On the other side of the courtroom, attorney Catherine Stetson countered that Vermont’s law is merely about satisfying the vocal opponents of genetic engineering. “The theme of [Robbins’s] argument is, ‘Give the people what they want,'” said Stetson — a point that seemed to hold merit with Reiss, who added a few minutes later, “I think there is a fair argument, and maybe more than that, that this is about consumer curiosity and nothing more.”
Stetson also argued that the Vermont law is invalid because of “preemption” — that is, the notion that Vermont has set itself at odds with the federal framework that explains how various federal agencies should deal with GE organisms.
Another point of contention on Wednesday revolved around a clause in the Vermont law that would prohibit foods including GE ingredients from being marketed as “natural” or “naturally made.” The law doesn’t include a definition of what “natural” is, though, and Reiss pushed hard against Robbins on that point. If genetic engineering isn’t “natural,” she posited, what about other advances in agriculture such as fertilizers, chemical herbicides and pesticides or hydroponic operations?
And finally, Reiss circled repeatedly back to a big-picture concern: What might happen if manufacturers opted solely to say on labels that foods “may” contain GE ingredients? Would Vermont’s labeling law actually achieve the purposes it set out to achieve?
There was some patently good news for the supporters of Vermont’s law on Wednesday. Reiss ruled early on to reject a motion from the plaintiffs that would have a struck briefs from the Center for Food Safety and Vermont Public Interest Group from the record.
The two other motions — the calls for dismissal, and an injunction — didn’t reach any resolution, though Reiss thanked both sides for offering her “lots to think about.”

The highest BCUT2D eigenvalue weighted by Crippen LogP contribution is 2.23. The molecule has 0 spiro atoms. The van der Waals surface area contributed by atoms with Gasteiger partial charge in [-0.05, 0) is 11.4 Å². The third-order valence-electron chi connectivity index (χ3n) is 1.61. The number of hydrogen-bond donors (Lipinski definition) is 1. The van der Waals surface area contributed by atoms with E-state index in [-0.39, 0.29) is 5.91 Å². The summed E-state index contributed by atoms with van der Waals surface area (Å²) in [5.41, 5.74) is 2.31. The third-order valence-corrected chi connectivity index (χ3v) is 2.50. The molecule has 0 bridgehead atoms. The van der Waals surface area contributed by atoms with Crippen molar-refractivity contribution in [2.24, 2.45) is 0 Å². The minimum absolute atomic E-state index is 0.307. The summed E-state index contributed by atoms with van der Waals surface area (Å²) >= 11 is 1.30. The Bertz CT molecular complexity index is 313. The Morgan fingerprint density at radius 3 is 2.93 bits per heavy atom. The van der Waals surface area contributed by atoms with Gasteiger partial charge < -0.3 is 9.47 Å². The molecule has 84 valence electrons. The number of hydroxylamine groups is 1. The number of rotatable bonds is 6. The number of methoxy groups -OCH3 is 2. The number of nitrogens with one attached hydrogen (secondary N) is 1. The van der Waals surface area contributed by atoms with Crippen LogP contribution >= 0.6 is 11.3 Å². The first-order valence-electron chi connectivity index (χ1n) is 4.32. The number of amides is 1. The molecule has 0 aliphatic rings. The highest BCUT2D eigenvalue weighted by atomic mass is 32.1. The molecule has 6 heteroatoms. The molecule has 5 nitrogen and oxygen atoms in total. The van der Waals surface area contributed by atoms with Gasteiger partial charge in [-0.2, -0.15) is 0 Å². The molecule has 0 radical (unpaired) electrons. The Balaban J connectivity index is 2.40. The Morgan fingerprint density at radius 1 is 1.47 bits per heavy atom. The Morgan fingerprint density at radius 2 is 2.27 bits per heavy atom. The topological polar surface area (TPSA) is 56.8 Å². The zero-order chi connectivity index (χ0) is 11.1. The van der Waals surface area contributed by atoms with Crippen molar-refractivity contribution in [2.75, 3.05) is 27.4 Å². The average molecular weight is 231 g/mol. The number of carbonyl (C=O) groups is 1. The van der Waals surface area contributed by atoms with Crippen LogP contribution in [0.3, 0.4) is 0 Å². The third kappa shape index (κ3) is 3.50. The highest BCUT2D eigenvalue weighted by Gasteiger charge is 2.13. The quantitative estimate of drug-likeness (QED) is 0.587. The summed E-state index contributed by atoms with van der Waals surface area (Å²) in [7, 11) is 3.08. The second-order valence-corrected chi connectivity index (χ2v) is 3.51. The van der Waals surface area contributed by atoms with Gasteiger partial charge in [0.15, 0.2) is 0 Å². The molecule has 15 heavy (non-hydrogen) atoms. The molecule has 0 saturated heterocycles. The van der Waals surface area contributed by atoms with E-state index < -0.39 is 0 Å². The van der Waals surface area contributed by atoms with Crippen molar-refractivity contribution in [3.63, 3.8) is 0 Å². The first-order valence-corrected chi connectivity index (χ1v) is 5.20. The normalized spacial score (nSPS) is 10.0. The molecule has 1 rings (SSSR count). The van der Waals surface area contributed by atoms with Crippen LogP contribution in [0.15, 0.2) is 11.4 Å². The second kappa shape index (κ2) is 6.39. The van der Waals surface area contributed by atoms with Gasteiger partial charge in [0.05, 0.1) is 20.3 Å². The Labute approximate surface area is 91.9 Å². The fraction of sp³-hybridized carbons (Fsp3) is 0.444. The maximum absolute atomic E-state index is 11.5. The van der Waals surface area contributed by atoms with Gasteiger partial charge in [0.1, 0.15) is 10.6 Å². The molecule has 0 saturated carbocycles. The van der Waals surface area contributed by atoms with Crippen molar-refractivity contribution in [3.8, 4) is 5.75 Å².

After the hearing, Sorrell said Reiss had “tough questions” for both sides. “I think both sides can say we got our day in court,” he said.
It’s likely to be followed by more. Sorrell said today’s arguments — and Reiss’ opinions on the two motions — will serve as “the standard by which you go into battle,” giving litigants some glimpse into what the judge is thinking about their arguments.
In the meantime, work continues on translating the GE labeling law into the rule by which the law will be enforced. The AG’s office released a final draft of that rule last month, and will be taking public comment on the rule through January 28.
Sorrell said that case is being watched closely, nationally and internationally. “By and large, the average American, not just the average Vermonter, wants to know this information, and it’s not just out of idle curiosity,” said Sorrell. That interest is even prompting some donations. The fund organized to collect donations for the law’s defense — nicknamed the Food Fight Fund — has pulled in roughly $400,000.
But the AG’s office isn’t about to be “penny wise and pound foolish,” Sorrell said; the state’s contract with Robbins’ D.C.-based law firm is worth nearly $1.5 million. If the state loses the suit, it will be on the hook for paying the opposing side’s attorney fees, which could drive the total cost to the state up to $5 million.